REVIEW: SUNBEAT (2017)

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Directors: Clara Laperrousaz and Laura Laperrousaz

ArteKino Festival review

A summer of blissful aimlessness is complicated by a tragedy from years prior in Clara and Laura Laperrousaz’s tender, quietly enveloping exploration of the many ways of processing death. Shot amidst the stunningly pretty landscapes of rural Portugal, Sunbeat’s core drama stems from the pervasive influence of a re-emerging memory, progressing more through gradual shift in mood, understanding and character dynamics than in any narrative twists and turns. A patiently paced work that’s replete with nuanced revelations, the film offers an unusually approachable take on its heavy themes, allowing just enough freedom in the viewer’s response for its rich layers of human insight to feel wholly organic.

The various forms of reflection and repression in response to the terrible incident that haunts a family’s Edenic vacation spot can be roughly divided between two points of view: the perspective of the parents, and the perspective of the children. For married couple Iris and Gabriel, the life and death of their child Lila – who drowned in a pool on a previous visit to their holiday home – is a crushing reality that finds renewed potency upon returning to this location. For twins Emma and Zoe, their sister’s death is a new revelation that Emma stumbles upon when she finds an old photo of Lila. Nonetheless, since Lila’s life predates them, Emma and Zoe have the privilege of being able to see her passing as a sad but distant event.

"The film offers an unusually approachable take on its heavy themes, allowing just enough freedom in the viewer’s response for its rich layers of human insight to feel wholly organic."
“The film offers an unusually approachable take on its heavy themes, allowing just enough freedom in the viewer’s response for its rich layers of human insight to feel wholly organic.”

For Gabriel, the loss of his daughter has left him anxious, distrustful and sometimes threateningly unstable. Towards his two surviving children, he is fiercely overprotective, reacting with outrage when he finds out that Emma and Zoe have learned of their secret. His wife Iris, meanwhile, may initially appear more at peace with the past but the trauma of her loss comes in waves of panic and despair that grow ever more formidable.

While, the resurfacing tragedy puts a strain on the relationship between Gabriel and Iris, Emma and Zoe remain as tight as ever. As a film written and directed by two sisters, Sunbeat finds many of its most shrewdly endearing, recognisable – and, one imagines, personal – moments in the innocent interactions between this intimately connected pair. The revelation of their deceased relative initially sends Emma into a despondent mood that sees her eating less and nervously avoiding bodies of water. But after sharing the secret with Zoe, their sisterly bond allows for healthy expression and discussion – incidentally refuting Gabriel’s defensive stance of secrecy and repression – as the twins come to terms with their absent third sibling and start to think of her as something of a guardian angel.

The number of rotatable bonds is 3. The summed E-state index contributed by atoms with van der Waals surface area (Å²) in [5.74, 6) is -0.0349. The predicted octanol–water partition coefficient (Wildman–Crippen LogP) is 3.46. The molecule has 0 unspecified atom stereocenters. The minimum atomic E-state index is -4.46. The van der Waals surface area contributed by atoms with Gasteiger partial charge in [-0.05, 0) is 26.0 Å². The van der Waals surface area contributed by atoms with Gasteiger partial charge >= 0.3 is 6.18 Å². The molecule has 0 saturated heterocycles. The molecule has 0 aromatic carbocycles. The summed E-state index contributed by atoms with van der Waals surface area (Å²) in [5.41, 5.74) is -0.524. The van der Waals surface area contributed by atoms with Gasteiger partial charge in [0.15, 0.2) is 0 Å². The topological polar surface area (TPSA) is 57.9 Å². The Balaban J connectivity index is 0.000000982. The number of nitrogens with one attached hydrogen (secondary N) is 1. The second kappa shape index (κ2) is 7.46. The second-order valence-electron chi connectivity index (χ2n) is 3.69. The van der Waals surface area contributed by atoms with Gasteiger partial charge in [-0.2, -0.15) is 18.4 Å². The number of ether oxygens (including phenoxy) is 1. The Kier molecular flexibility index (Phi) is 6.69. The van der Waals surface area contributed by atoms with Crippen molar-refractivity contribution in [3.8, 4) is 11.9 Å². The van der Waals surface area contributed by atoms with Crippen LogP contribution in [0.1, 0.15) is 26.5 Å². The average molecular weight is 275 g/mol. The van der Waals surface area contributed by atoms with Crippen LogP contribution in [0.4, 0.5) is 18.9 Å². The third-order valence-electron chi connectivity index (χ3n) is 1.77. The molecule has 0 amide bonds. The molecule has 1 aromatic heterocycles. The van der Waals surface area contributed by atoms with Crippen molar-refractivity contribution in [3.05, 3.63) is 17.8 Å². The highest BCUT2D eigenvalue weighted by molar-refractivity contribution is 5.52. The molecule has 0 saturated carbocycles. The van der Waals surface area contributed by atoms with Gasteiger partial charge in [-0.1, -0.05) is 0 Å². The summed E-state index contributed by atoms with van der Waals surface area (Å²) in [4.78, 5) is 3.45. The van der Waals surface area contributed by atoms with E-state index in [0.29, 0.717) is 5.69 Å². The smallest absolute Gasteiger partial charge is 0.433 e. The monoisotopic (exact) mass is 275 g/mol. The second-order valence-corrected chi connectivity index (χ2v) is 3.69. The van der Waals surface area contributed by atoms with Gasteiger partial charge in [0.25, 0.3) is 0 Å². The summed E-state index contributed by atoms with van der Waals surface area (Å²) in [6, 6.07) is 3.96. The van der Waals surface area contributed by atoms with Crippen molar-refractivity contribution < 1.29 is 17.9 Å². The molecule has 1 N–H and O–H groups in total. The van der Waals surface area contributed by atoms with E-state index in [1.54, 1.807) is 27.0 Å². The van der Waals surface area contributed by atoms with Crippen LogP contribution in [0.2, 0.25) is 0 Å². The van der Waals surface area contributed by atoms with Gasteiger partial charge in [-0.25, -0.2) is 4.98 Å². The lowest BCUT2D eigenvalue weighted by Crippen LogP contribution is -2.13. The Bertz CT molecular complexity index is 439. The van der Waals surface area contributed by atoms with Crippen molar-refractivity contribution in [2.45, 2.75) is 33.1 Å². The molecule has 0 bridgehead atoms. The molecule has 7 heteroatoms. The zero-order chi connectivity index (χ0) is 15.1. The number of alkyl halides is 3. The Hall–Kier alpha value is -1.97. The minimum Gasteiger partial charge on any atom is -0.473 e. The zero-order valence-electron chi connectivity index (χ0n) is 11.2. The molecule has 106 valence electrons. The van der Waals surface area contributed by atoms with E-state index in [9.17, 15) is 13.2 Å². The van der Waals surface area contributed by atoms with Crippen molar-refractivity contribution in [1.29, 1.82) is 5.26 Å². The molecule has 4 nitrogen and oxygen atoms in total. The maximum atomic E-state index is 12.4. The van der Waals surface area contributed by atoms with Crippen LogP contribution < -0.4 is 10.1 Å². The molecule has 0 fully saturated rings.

"It’s a film of profound balance, where cautiously optimistic suggestions of reconciliation convince only because the delivery is similarly harmonious."
“It’s a film of profound balance, where cautiously optimistic suggestions of reconciliation convince only because the delivery is similarly harmonious.”

The film hits a mesmerising peak when the anxious perspective of the parents and the more naïve outlook of the twins find their most complex yet cohesive intermingling. It is a scene in which Emma and Zoe wander over to a nearby lake, unbeknownst to their mother and father. Their slow wade through shallow waters evokes the drowning of their predecessor filtered through the lens of a dark fairy tale, suggesting a necessary acceptance that sometimes awful things can happen to little girls while simultaneously introducing the frightening notion that the children’s curiosity may lead them to the same fate as Lila.

It is the naturalistic restraint of Sunbeat’s execution that allows for such seamless movement between moods, ideas and perspectives. So when the drama does undergo a sharp escalation in stakes at the film’s climax, this slightly jarring manoeuvre comes across as a lapse in confidence, as though the filmmakers were suddenly struck with the fear that all this delicate probing of grief, mortality and love was possibly boring their audience to tears. But aside from this slightly misjudged third-act conflict, Sunbeat makes for immersive and thoughtful viewing that’s refreshingly short on manipulation. It’s a film of profound balance, where cautiously optimistic suggestions of reconciliation – between ugliness and beauty, past and present, life and death, innocence and experience, parent and child, husband and wife – convince only because the delivery is similarly harmonious.

 

Sunbeat is available online in Europe as part of the ArteKino Festival, running from the 1st to the 17th December. More info here.

 

Watch on FilmDoo:

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Find more French-language films here.

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